There is also another environmental cost: water pollution, caused by the technique used since the late 1990s to extract oil and gas from shale, called hydraulic fracturing (or fracking). To break up the rock buried underground, a phenomenal amount of water and chemicals are injected at high pressure. Pumping this resource on-site or importing it from lakes or rivers in other states threatens drinking water supplies. Groundwater can be polluted by leaks, and wastewater storage and transportation are also potential sources of pollution. The problem has only evolved over time. A study published in Sciences Advances concluded that drilling companies used 770% more water per well between 2011 and 2016. The result: a 1,440% increase in toxic wastewater released.
By the end of 2016, the U.S. Environmental Protection Agency (EPA) itself had admitted that hydraulic fracturing could lead to polluting drinking water supplies. “Numerous pathways of contamination are now proven, and cases across the country show that these consequences are common and unavoidable,” said a 2018 report by two health professional organizations (Concerned Health Professionals of NY and Physicians for Social Responsibility). In Pennsylvania, a solvent used in hydraulic fracturing was found in drinking water wells near drilling operations. In another example, researchers found 19 contaminants – including the carcinogen benzene – in water samples collected near the Barnett Shale in Texas.
The same report compiled several studies on local earthquakes attributed to hydraulic fracturing: “A 2017 study of the Fort Worth Basin found that a recent swarm of small earthquakes in North Texas originated from long-inactive fault lines in deep rock formations where wastewater was injected; human activity is the only plausible explanation.” Also from this report, we learn that:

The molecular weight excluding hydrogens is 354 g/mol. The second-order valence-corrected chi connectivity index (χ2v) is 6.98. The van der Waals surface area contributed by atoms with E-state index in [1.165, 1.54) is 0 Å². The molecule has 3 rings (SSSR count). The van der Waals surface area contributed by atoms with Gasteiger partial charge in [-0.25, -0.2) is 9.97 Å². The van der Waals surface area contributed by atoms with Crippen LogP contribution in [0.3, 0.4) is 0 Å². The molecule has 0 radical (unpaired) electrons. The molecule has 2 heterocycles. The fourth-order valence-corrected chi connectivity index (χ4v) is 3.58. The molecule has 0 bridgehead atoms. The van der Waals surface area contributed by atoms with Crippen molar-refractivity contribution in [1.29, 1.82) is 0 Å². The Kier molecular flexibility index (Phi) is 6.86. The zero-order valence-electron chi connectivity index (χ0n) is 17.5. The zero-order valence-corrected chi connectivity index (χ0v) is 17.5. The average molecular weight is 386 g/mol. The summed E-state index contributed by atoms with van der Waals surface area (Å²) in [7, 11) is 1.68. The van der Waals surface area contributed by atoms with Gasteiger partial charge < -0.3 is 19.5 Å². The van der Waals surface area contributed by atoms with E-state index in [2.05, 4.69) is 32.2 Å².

The danger, it is the emissions of methane (95% of natural gas) are also pointed out. This greenhouse gas is 25 times more powerful than CO2. Experts estimate that about 4% of the methane released during drilling escapes into the atmosphere. In the Barnett shale formation in Texas, methane emissions were 50% higher than estimated by the EPA. Hydraulic fracturing and its accompanying infrastructure contribute to the vast majority of methane emissions in the region, the same report notes.
There’s another danger with carbon emissions not far behind. A 2012 study by the National Oceanic and Atmospheric Administration looked at emissions from gas wells in Weld County, Colorado. The researchers concluded that these facilities produced the carbon equivalent of one to three million cars. Those emissions aren’t likely to go down anytime soon: the Trump administration has rolled back environmental regulations put in place by his predecessor, many of which attacked shale oil. Of the 300 or so pipelines under development around the world, half are in North America. In the United States alone, a Global Energy Monitor study expects these new pipelines to be responsible for 559 million tons of CO2 per year by 2040.